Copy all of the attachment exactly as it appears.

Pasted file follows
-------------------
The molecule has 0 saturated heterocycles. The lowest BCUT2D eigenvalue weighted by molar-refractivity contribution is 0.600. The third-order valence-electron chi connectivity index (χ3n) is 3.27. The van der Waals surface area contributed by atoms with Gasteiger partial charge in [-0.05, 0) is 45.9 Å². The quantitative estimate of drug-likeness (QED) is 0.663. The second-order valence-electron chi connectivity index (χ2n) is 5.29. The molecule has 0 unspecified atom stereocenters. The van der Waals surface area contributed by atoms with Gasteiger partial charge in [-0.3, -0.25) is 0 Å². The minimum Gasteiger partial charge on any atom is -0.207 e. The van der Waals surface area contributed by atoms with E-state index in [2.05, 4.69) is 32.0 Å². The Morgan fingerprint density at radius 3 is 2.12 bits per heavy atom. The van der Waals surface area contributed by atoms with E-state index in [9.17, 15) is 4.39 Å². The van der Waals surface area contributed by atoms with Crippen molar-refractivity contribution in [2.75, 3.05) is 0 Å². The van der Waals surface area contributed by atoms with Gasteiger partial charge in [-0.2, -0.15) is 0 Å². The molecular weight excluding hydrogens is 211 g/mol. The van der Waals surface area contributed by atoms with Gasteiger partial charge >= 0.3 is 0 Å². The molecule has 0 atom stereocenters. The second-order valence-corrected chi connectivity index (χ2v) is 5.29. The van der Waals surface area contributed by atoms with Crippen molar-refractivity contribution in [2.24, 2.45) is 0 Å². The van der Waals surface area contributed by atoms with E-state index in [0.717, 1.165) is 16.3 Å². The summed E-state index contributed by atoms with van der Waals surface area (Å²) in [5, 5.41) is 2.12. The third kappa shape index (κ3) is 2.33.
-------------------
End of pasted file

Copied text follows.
The molecule has 0 saturated heterocycles. The lowest BCUT2D eigenvalue weighted by molar-refractivity contribution is 0.600. The third-order valence-electron chi connectivity index (χ3n) is 3.27. The van der Waals surface area contributed by atoms with Gasteiger partial charge in [-0.05, 0) is 45.9 Å². The quantitative estimate of drug-likeness (QED) is 0.663. The second-order valence-electron chi connectivity index (χ2n) is 5.29. The molecule has 0 unspecified atom stereocenters. The van der Waals surface area contributed by atoms with Gasteiger partial charge in [-0.3, -0.25) is 0 Å². The minimum Gasteiger partial charge on any atom is -0.207 e. The van der Waals surface area contributed by atoms with E-state index in [2.05, 4.69) is 32.0 Å². The Morgan fingerprint density at radius 3 is 2.12 bits per heavy atom. The van der Waals surface area contributed by atoms with E-state index in [9.17, 15) is 4.39 Å². The van der Waals surface area contributed by atoms with Crippen molar-refractivity contribution in [2.75, 3.05) is 0 Å². The van der Waals surface area contributed by atoms with Gasteiger partial charge in [-0.2, -0.15) is 0 Å². The molecular weight excluding hydrogens is 211 g/mol. The van der Waals surface area contributed by atoms with Gasteiger partial charge >= 0.3 is 0 Å². The molecule has 0 atom stereocenters. The second-order valence-corrected chi connectivity index (χ2v) is 5.29. The van der Waals surface area contributed by atoms with Crippen molar-refractivity contribution in [2.24, 2.45) is 0 Å². The van der Waals surface area contributed by atoms with E-state index in [0.717, 1.165) is 16.3 Å². The summed E-state index contributed by atoms with van der Waals surface area (Å²) in [5, 5.41) is 2.12. The third kappa shape index (κ3) is 2.33.